The final curtain is to coming down on virtual Covid ceilidhs in the Western Isles following a year of spellbinding entertainment.
The Western Isles Council established a virtual ceilidh programme in March last year in an effort to keep local communities connected during the pandemic.
More than 60 live ceilidhs have been held over the last 12 months, featuring Gaelic songs, country and other genres.
Island residents have tuned in each Friday evening as musicians showcase their talents while helping to tackle issues surrounding isolation and loneliness.
Care Home residents across the Western Isles have also been enjoying the festivities with exclusively recorded ceilidhs each week.
As restrictions begin to lift as part of the Government’s route map out of lockdown, council officials have decided to bring an end to the much loved scheme.
Media co-ordinator Colin George Morrison said: “The combination of the easing of restrictions on the horizon, the vaccination programme and the prospect of live gigs for local artists all mean that the time has come to wrap up the live cèilidh element.
“The cèilidh programme which has two strands – the live cèilidhs on Friday evening and the exclusive recorded cèilidhs for all island Care Homes – was established as a mechanism to keep people and communities engaged and connected during lockdown restrictions.
“With thousands of viewers creating a global community, the objective of the cèilidh programme has certainly been achieved and we would like to record our thanks, once again, to everyone who has tuned in each week and to all the artists who have given of their time and significant talent.”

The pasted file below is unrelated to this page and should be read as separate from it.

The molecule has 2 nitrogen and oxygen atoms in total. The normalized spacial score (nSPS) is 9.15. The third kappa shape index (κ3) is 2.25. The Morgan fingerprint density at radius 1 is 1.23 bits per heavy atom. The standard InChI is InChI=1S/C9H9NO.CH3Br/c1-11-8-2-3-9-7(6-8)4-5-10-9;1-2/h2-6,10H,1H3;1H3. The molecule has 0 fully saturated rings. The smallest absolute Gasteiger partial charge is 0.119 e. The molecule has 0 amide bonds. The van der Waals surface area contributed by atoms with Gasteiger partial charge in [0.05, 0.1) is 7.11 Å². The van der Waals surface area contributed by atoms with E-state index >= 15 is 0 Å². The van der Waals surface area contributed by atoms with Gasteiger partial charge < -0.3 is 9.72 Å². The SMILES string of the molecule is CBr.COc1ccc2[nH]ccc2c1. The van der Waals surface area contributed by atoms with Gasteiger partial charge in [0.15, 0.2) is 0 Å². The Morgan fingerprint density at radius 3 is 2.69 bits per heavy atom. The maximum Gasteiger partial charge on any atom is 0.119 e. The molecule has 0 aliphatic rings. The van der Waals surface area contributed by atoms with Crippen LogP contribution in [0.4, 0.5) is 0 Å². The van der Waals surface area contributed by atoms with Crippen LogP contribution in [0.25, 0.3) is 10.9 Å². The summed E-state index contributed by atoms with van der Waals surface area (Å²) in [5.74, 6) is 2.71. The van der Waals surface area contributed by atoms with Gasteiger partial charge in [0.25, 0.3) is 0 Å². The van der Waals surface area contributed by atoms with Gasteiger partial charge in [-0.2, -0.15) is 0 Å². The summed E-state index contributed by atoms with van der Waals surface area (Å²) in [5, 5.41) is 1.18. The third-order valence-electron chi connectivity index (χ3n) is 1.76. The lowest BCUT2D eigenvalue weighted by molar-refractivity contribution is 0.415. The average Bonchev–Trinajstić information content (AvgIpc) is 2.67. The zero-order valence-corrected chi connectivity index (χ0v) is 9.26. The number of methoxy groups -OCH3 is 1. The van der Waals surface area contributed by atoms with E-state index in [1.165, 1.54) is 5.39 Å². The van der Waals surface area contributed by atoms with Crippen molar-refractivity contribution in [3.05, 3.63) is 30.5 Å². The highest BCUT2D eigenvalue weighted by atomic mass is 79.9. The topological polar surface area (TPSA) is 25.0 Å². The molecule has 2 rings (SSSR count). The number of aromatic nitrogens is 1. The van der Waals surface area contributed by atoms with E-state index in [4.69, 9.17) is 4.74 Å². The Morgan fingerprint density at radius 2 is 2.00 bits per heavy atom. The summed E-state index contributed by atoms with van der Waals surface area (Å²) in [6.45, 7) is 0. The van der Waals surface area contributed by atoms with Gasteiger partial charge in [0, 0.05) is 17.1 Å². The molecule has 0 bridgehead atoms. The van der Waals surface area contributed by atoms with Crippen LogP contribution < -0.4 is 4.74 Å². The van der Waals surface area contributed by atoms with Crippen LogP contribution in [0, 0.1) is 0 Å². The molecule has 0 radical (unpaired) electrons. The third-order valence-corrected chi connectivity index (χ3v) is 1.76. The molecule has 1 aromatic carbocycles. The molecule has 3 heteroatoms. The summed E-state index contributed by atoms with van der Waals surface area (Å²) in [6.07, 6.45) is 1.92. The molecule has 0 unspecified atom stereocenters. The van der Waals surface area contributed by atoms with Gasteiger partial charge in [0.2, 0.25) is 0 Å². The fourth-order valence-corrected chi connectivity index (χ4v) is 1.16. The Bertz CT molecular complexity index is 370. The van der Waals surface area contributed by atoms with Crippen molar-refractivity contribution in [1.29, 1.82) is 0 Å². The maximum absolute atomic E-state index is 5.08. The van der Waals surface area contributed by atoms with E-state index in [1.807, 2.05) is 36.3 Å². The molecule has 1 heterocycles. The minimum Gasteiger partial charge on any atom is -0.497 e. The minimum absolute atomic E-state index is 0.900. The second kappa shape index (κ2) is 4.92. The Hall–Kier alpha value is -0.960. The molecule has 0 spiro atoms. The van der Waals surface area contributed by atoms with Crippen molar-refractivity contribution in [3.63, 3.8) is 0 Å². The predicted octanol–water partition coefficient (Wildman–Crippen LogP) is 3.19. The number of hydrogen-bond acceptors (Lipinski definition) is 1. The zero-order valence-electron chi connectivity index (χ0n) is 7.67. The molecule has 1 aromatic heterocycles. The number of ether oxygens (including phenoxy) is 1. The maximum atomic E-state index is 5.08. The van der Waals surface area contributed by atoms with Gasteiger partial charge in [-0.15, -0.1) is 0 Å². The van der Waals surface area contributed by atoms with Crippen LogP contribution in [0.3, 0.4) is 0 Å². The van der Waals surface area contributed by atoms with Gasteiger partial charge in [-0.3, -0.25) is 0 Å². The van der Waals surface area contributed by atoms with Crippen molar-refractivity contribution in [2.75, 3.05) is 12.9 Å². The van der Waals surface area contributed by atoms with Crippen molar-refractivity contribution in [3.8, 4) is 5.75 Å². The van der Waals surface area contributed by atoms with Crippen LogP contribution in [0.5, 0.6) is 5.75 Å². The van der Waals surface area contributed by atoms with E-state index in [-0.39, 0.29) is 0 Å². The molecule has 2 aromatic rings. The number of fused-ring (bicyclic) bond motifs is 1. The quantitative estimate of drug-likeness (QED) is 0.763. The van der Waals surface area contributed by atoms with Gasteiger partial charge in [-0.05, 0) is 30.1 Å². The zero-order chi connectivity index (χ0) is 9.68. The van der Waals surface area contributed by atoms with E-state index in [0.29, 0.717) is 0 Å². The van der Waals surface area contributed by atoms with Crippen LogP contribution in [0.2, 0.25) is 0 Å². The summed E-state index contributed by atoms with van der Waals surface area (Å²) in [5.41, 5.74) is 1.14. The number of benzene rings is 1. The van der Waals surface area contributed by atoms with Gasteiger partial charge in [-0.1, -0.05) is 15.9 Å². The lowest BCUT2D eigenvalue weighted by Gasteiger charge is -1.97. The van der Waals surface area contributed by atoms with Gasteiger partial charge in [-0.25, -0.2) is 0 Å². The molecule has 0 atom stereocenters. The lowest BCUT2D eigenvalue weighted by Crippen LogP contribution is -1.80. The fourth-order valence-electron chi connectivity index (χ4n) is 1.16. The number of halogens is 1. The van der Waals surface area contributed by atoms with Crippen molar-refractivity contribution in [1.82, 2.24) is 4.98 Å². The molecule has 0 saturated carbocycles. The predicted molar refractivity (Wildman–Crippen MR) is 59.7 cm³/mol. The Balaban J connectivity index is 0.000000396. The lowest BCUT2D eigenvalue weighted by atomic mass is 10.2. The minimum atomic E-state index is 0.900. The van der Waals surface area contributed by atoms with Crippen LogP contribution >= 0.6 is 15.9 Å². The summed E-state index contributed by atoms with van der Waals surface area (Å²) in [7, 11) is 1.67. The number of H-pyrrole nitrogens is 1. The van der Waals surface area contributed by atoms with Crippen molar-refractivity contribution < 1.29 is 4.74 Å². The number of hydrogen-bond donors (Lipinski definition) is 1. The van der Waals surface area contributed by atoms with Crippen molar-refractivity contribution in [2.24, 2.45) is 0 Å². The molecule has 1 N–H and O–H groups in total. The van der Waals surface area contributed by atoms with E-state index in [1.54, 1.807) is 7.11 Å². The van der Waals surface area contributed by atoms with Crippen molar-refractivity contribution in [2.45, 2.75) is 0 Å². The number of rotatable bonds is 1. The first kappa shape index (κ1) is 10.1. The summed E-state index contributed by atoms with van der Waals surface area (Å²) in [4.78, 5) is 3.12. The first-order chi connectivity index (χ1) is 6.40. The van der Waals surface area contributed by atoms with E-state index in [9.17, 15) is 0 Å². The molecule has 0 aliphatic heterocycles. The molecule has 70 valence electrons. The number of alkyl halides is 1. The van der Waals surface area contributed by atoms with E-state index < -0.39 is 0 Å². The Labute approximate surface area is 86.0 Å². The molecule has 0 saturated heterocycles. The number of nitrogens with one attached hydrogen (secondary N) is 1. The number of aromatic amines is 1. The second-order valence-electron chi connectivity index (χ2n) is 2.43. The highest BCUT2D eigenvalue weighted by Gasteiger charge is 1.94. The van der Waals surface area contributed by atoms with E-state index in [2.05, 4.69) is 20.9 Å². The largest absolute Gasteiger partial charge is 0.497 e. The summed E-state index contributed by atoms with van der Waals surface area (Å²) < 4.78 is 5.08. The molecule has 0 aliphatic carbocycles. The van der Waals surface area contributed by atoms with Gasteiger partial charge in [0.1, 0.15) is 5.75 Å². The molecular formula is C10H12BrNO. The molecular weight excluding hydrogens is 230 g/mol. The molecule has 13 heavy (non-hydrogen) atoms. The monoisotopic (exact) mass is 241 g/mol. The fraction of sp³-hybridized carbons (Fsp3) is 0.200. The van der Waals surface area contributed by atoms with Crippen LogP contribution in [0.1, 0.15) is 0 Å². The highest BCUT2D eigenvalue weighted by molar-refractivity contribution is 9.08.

Final curtain comes down
Local musicians Calum Martin, Willie Campbell and Iain “Costello” Maciver will perform the final live cèilidh on Friday April 30 bringing an end to the popular event.
Mr Maciver said it has been a “pleasure” to shed some cheer amidst the hardships endured by many during the course of the pandemic.
He said: “It’s hard to believe that a year has gone past since the Comhairle Cèilidhs started.
“It’s been an absolute pleasure to have taken part and hopefully entertaining you all. The cèilidhs have indeed brought a brand new community together, albeit in the virtual sense.
“We as performers know how valuable these weekly cèilidhs have been for keeping spirits high and hopefully it won’t be too long until we can gather in person with the return of live events on the horizon.
Fellow musician Willie Campbell added: “Seeing the way the cèlidhs have pulled us together during extremely difficult days has been unforgettable. It’s brought a lot of comfort to people as well as entertainment.
“I feel sad that they’re ending but also delighted to have been involved in something that will be remembered fondly.”
Vow of thanks
With just four weeks to go until the event comes to an end, Mr Martin thanked the community, participants and the council for their unwavering support.
He said: “It has been a real privilege to be invited into your homes by the Comhairle over the last year to perform live for you from time to time on the Friday night Cèilidhs. My thanks goes to the Comhairle for organising things and keeping us right.
He added: “Finally, a huge thanks to each and every one of you for supporting the many artists who have performed, it just would not have been the same without you and your lovely messages. It has been a great community, and I hope it has helped in a small way to lift all our spirits during these difficult times.”